According to recent statistics in the UK, there has been an increase in alcohol-related automotive fatalities, causing British legislators to rethink the legally accepted level of alcohol found in the bloodstream. Currently, drivers are cited for
drink driving if they have 80 mg of alcohol in 100 ml of their blood. The government in Britain is considering lowering that number to 50 mg per 100 ml (about a half a pint of the finest lager, dependent on weight), bringing it closer to that of other countries in the EU.
Although several organizations are behind the proposed change, the bigger question is whether or not the current limits are enforced. In the UK, only motorists that have given police cause to pull them over are subjected to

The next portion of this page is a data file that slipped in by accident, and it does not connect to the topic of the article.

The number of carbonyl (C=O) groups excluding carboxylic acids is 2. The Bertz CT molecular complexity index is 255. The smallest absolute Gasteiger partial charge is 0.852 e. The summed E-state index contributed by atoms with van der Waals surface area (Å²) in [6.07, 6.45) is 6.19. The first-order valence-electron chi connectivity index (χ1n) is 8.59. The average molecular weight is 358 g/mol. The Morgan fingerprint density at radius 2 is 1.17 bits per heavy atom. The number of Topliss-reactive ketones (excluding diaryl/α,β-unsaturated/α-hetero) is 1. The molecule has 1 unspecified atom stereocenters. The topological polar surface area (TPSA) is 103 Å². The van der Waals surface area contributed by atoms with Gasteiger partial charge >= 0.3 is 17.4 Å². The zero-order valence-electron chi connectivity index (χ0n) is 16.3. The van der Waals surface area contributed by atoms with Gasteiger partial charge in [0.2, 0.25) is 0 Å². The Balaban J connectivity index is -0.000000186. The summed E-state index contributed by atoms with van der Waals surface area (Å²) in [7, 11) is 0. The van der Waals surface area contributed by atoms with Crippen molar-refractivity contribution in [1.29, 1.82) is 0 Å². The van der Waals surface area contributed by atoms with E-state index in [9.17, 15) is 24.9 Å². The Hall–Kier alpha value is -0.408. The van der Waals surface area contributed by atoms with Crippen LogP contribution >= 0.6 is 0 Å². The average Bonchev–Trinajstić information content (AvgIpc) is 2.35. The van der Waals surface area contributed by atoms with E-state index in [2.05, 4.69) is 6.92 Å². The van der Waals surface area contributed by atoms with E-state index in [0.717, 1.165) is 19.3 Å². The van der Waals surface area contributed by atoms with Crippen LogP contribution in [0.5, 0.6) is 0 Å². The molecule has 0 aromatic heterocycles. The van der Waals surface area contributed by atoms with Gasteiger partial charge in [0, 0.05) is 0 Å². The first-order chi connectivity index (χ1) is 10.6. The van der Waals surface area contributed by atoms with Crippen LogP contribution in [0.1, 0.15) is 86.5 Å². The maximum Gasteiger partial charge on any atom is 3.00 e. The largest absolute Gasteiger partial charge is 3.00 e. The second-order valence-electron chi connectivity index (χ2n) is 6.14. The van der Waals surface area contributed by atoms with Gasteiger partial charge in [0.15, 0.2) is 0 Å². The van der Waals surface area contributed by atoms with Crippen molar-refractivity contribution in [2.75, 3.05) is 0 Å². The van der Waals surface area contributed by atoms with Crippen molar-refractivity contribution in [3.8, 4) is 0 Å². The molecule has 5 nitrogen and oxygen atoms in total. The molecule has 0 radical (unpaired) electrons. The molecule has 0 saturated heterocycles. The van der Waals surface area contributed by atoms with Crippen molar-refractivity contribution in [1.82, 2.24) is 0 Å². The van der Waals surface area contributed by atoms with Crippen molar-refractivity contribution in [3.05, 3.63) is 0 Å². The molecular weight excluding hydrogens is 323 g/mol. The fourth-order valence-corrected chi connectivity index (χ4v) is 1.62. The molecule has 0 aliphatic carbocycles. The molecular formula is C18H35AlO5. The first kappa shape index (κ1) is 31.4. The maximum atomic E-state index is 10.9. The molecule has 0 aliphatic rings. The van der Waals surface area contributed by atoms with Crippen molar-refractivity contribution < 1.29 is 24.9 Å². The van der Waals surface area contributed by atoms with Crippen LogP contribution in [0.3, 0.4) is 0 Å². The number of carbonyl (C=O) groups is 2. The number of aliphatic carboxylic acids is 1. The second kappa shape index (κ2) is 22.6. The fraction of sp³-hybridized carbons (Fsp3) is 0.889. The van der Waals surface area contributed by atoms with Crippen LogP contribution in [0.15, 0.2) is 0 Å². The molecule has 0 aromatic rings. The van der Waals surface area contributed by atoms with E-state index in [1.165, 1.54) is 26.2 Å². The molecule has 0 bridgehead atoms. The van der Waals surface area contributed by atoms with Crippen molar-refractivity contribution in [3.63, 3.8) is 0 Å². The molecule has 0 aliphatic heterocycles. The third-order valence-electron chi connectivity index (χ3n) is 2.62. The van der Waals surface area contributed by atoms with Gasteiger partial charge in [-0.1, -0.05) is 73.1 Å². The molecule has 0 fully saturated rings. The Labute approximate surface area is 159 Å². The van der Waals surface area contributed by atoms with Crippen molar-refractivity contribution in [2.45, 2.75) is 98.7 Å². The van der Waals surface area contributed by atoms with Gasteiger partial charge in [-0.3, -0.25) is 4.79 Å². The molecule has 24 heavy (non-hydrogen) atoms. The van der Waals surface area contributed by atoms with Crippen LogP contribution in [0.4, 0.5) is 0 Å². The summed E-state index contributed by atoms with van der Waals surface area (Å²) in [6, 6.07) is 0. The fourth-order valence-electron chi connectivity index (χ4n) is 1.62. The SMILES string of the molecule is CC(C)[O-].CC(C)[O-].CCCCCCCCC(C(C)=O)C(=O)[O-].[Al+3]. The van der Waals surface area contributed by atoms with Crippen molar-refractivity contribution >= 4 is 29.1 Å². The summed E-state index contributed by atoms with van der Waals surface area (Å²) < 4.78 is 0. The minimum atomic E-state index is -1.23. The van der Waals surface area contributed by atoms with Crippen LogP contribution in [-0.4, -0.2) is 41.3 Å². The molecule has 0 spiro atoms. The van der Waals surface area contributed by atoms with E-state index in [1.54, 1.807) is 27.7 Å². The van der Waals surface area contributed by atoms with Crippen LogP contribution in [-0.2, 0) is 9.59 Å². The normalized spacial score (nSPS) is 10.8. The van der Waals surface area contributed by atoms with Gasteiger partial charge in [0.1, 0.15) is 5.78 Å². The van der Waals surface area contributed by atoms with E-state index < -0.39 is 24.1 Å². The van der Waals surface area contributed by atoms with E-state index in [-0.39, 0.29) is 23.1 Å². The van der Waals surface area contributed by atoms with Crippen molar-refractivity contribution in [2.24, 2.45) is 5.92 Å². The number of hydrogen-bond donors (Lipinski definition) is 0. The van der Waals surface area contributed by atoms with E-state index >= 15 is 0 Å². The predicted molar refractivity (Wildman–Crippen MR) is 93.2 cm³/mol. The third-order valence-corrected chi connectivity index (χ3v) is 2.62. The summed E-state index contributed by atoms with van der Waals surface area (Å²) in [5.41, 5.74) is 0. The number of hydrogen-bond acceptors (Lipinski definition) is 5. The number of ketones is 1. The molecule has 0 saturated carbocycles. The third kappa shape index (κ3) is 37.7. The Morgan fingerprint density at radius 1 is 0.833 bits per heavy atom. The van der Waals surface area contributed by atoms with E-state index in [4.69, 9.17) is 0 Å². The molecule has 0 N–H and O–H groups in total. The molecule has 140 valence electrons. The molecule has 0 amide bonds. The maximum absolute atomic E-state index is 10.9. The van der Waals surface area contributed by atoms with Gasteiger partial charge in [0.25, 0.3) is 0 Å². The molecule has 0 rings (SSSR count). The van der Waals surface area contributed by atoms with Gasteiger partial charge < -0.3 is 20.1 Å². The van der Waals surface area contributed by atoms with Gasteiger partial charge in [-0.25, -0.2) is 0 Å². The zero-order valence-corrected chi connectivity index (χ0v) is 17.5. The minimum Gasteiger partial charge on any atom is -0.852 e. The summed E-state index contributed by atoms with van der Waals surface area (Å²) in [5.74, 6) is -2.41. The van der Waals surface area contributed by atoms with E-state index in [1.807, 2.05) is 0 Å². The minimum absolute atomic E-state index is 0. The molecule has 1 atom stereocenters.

testing – that means that no random checks are instituted, nor are DUI check points employed.
If and when this legislation passes, officials expect the UK's rate of
drink driving arrests to increase, while alcohol-related fatalities decrease.